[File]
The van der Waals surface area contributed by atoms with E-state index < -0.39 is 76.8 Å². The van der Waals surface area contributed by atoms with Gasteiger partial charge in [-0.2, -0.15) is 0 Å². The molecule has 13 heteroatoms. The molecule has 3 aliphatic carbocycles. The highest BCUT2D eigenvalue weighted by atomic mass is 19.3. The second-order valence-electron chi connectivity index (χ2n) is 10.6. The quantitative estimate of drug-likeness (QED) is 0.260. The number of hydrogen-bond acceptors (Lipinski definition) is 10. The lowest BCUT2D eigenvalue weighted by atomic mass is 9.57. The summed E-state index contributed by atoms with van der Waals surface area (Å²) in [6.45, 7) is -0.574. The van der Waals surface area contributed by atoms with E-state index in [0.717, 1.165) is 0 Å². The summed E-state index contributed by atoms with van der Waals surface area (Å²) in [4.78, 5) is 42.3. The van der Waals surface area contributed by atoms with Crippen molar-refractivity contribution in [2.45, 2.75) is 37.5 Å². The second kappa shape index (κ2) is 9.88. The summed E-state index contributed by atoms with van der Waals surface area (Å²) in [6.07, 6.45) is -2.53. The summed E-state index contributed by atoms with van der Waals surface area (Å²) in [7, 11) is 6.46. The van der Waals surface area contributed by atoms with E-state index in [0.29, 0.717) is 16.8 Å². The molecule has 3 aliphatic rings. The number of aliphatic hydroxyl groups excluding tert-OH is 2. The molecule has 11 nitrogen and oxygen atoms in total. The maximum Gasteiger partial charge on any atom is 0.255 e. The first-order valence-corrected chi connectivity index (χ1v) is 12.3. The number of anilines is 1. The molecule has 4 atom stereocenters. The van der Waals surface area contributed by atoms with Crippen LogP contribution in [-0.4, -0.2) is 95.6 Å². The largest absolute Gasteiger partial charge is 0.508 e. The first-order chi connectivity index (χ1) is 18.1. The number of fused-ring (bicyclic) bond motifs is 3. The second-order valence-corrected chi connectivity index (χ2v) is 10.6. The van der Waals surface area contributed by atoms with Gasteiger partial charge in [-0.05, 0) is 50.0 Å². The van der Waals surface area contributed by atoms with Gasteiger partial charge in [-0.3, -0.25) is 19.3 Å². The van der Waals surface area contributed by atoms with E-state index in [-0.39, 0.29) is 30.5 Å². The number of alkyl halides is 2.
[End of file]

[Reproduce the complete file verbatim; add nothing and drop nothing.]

The van der Waals surface area contributed by atoms with E-state index < -0.39 is 76.8 Å². The van der Waals surface area contributed by atoms with Gasteiger partial charge in [-0.2, -0.15) is 0 Å². The molecule has 13 heteroatoms. The molecule has 3 aliphatic carbocycles. The highest BCUT2D eigenvalue weighted by atomic mass is 19.3. The second-order valence-electron chi connectivity index (χ2n) is 10.6. The quantitative estimate of drug-likeness (QED) is 0.260. The number of hydrogen-bond acceptors (Lipinski definition) is 10. The lowest BCUT2D eigenvalue weighted by atomic mass is 9.57. The summed E-state index contributed by atoms with van der Waals surface area (Å²) in [6.45, 7) is -0.574. The van der Waals surface area contributed by atoms with E-state index in [0.717, 1.165) is 0 Å². The summed E-state index contributed by atoms with van der Waals surface area (Å²) in [4.78, 5) is 42.3. The van der Waals surface area contributed by atoms with Crippen molar-refractivity contribution in [2.45, 2.75) is 37.5 Å². The second kappa shape index (κ2) is 9.88. The summed E-state index contributed by atoms with van der Waals surface area (Å²) in [6.07, 6.45) is -2.53. The summed E-state index contributed by atoms with van der Waals surface area (Å²) in [7, 11) is 6.46. The van der Waals surface area contributed by atoms with E-state index in [0.29, 0.717) is 16.8 Å². The molecule has 3 aliphatic rings. The number of aliphatic hydroxyl groups excluding tert-OH is 2. The molecule has 11 nitrogen and oxygen atoms in total. The maximum Gasteiger partial charge on any atom is 0.255 e. The first-order valence-corrected chi connectivity index (χ1v) is 12.3. The number of anilines is 1. The molecule has 4 atom stereocenters. The van der Waals surface area contributed by atoms with Crippen LogP contribution in [-0.4, -0.2) is 95.6 Å². The largest absolute Gasteiger partial charge is 0.508 e. The first-order chi connectivity index (χ1) is 18.1. The number of fused-ring (bicyclic) bond motifs is 3. The second-order valence-corrected chi connectivity index (χ2v) is 10.6. The van der Waals surface area contributed by atoms with Gasteiger partial charge in [-0.05, 0) is 50.0 Å². The van der Waals surface area contributed by atoms with Gasteiger partial charge in [-0.3, -0.25) is 19.3 Å². The van der Waals surface area contributed by atoms with E-state index in [-0.39, 0.29) is 30.5 Å². The number of alkyl halides is 2.